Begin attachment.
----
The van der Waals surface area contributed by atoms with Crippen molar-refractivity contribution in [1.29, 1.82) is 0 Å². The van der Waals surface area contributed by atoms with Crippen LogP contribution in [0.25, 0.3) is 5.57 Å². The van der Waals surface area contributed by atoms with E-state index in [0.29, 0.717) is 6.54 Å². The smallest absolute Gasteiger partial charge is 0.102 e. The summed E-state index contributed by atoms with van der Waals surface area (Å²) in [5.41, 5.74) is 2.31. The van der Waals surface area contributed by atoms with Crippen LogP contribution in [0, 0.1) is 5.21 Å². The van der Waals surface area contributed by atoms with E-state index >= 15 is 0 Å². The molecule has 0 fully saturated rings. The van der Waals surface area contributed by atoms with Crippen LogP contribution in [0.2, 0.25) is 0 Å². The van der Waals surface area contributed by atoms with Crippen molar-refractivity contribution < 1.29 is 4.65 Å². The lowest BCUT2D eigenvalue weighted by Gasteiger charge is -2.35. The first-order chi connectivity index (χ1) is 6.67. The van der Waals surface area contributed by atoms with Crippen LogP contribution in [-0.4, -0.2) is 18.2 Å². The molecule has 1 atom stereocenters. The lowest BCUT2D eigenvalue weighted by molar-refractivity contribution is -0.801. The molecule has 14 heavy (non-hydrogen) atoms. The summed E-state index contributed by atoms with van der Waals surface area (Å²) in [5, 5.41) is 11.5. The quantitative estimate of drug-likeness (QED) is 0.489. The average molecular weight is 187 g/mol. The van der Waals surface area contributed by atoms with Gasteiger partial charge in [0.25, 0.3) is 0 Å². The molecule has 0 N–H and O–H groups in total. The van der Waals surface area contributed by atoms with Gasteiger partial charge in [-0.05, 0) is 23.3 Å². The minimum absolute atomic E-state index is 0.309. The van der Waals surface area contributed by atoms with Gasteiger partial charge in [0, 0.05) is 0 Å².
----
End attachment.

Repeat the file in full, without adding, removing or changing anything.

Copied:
The van der Waals surface area contributed by atoms with Crippen molar-refractivity contribution in [1.29, 1.82) is 0 Å². The van der Waals surface area contributed by atoms with Crippen LogP contribution in [0.25, 0.3) is 5.57 Å². The van der Waals surface area contributed by atoms with E-state index in [0.29, 0.717) is 6.54 Å². The smallest absolute Gasteiger partial charge is 0.102 e. The summed E-state index contributed by atoms with van der Waals surface area (Å²) in [5.41, 5.74) is 2.31. The van der Waals surface area contributed by atoms with Crippen LogP contribution in [0, 0.1) is 5.21 Å². The van der Waals surface area contributed by atoms with E-state index >= 15 is 0 Å². The molecule has 0 fully saturated rings. The van der Waals surface area contributed by atoms with Crippen LogP contribution in [0.2, 0.25) is 0 Å². The van der Waals surface area contributed by atoms with Crippen molar-refractivity contribution < 1.29 is 4.65 Å². The lowest BCUT2D eigenvalue weighted by Gasteiger charge is -2.35. The first-order chi connectivity index (χ1) is 6.67. The van der Waals surface area contributed by atoms with Crippen LogP contribution in [-0.4, -0.2) is 18.2 Å². The molecule has 1 atom stereocenters. The lowest BCUT2D eigenvalue weighted by molar-refractivity contribution is -0.801. The molecule has 14 heavy (non-hydrogen) atoms. The summed E-state index contributed by atoms with van der Waals surface area (Å²) in [5, 5.41) is 11.5. The quantitative estimate of drug-likeness (QED) is 0.489. The average molecular weight is 187 g/mol. The van der Waals surface area contributed by atoms with Gasteiger partial charge in [0.25, 0.3) is 0 Å². The molecule has 0 N–H and O–H groups in total. The van der Waals surface area contributed by atoms with Gasteiger partial charge in [-0.05, 0) is 23.3 Å². The minimum absolute atomic E-state index is 0.309. The van der Waals surface area contributed by atoms with Gasteiger partial charge in [0, 0.05) is 0 Å².